Weird wintry weather and the climate-change link

Now it’s time to hunker inside, drink whiskey neat, and play charades. The city broke a heat record on April 30, reaching a scorching hot 97 degrees. Opinion: Record snow in a warming world? The science is clear. Snow blankets Boston on Friday, Feb. 8, 2013.

Opinion: Record snow in a warming world? The science is clear

Heavier winter storms fit a pattern predicted by climate scientists as the world warms. Photo by Christopher Petroff/flickr. Feb. 9, 2012. "Global warming" hits Germany: Coldest and snowiest day in decades. Vidéo : une tornade au Portugal fait une vingtaine de blessés. Ces trois derniers jours, le Portugal a été balayé par une vague de mauvais temps qui a fait de sérieux dégâts dans le pays.

Une tornade s'est même formée vendredi et a blessé une vingtaine de personnes. Video - La tornade de Toulouse filmée par les internautes. Video - Le déplacement et la fonte du glacier du Bionnassay en images - Maxisciences. A raison de six photos par jour capturée au niveau du glacier du Bionnassay, dans le massif du Mont-Blanc pendant 2 ans et demi, on se rend bien compte de sa vitesse de déplacement. 46 Square Miles Of Iceberg Break Off In Greenland (Video)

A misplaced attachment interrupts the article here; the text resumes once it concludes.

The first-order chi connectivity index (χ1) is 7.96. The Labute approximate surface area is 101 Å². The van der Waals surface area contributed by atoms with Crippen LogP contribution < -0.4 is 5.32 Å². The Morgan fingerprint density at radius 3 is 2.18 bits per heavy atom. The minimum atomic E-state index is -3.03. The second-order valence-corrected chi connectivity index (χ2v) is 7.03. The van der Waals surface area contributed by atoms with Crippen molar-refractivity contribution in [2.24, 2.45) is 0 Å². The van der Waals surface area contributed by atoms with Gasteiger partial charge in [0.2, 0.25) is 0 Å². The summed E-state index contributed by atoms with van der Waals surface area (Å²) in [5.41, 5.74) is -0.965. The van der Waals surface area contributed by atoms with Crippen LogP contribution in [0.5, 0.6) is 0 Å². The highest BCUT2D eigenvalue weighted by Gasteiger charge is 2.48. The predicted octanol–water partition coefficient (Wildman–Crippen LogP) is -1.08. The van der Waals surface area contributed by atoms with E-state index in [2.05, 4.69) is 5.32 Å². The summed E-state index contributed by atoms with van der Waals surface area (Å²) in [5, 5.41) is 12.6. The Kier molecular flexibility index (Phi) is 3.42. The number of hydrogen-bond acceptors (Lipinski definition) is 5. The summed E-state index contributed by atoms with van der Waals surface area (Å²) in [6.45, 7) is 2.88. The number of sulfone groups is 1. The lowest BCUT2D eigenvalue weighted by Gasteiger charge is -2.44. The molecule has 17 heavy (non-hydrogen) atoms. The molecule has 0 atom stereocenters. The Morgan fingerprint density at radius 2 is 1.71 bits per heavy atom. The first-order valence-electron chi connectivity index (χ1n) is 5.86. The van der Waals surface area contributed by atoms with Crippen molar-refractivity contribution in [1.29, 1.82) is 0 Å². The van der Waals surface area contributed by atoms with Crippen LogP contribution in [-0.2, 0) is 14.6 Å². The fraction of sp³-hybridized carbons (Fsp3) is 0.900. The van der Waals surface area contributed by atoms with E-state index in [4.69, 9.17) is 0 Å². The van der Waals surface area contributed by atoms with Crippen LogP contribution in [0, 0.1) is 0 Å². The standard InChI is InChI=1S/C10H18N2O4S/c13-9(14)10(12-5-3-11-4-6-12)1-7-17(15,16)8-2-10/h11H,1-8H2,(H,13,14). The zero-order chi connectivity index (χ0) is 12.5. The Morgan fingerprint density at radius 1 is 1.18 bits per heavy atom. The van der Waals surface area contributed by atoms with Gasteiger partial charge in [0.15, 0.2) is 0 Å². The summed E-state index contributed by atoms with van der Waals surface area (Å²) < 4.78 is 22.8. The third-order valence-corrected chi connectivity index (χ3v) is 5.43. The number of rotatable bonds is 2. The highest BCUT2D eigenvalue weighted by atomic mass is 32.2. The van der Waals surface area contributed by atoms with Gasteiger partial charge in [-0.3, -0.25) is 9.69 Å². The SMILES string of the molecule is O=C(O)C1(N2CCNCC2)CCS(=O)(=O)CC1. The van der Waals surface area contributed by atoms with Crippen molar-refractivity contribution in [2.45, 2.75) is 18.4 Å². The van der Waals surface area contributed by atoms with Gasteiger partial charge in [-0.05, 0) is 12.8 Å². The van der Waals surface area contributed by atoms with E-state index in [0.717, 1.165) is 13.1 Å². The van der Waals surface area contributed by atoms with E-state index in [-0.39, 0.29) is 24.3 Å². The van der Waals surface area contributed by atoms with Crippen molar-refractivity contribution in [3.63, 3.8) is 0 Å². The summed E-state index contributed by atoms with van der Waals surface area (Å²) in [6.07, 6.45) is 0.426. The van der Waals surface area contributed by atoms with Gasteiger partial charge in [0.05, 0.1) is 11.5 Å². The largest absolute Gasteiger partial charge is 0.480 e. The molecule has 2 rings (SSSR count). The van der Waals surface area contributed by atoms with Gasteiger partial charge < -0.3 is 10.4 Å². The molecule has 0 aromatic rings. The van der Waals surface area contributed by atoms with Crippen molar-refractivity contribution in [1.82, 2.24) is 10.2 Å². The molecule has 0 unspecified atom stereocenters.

A huge iceberg that’s about twice the size of Manhattan has torn off the Petermann Glacier in Greenland, illustrating another dramatic change to the warming island. For several years, scientists had been watching a long crack near the tip of the northerly Petermann Glacier. On Monday, July 16, NASA satellites showed it had broken completely, freeing an iceberg measuring 46 square miles. Un iceberg gros comme New York est en train de se détacher de l’Antarctique. La canicule, un signe du réchauffement climatique. Météorologues et climatologues sont d'accord: la canicule qui vient de frapper la France ne constitue pas une preuve du réchauffement climatique, mais la multiplication et la sévérité de ces vagues de chaleur sont un signe clair de l'évolution du climat sur la planète. «Si on prend l'événement en lui-même, on ne peut pas l'attribuer à 100% au réchauffement climatique», note le prévisionniste de Météo-France Jérôme Lecou, qui rappelle que «de très forts phénomènes de chaleur ont eu lieu dans le passé», alors que le réchauffement n'avait pas commencé.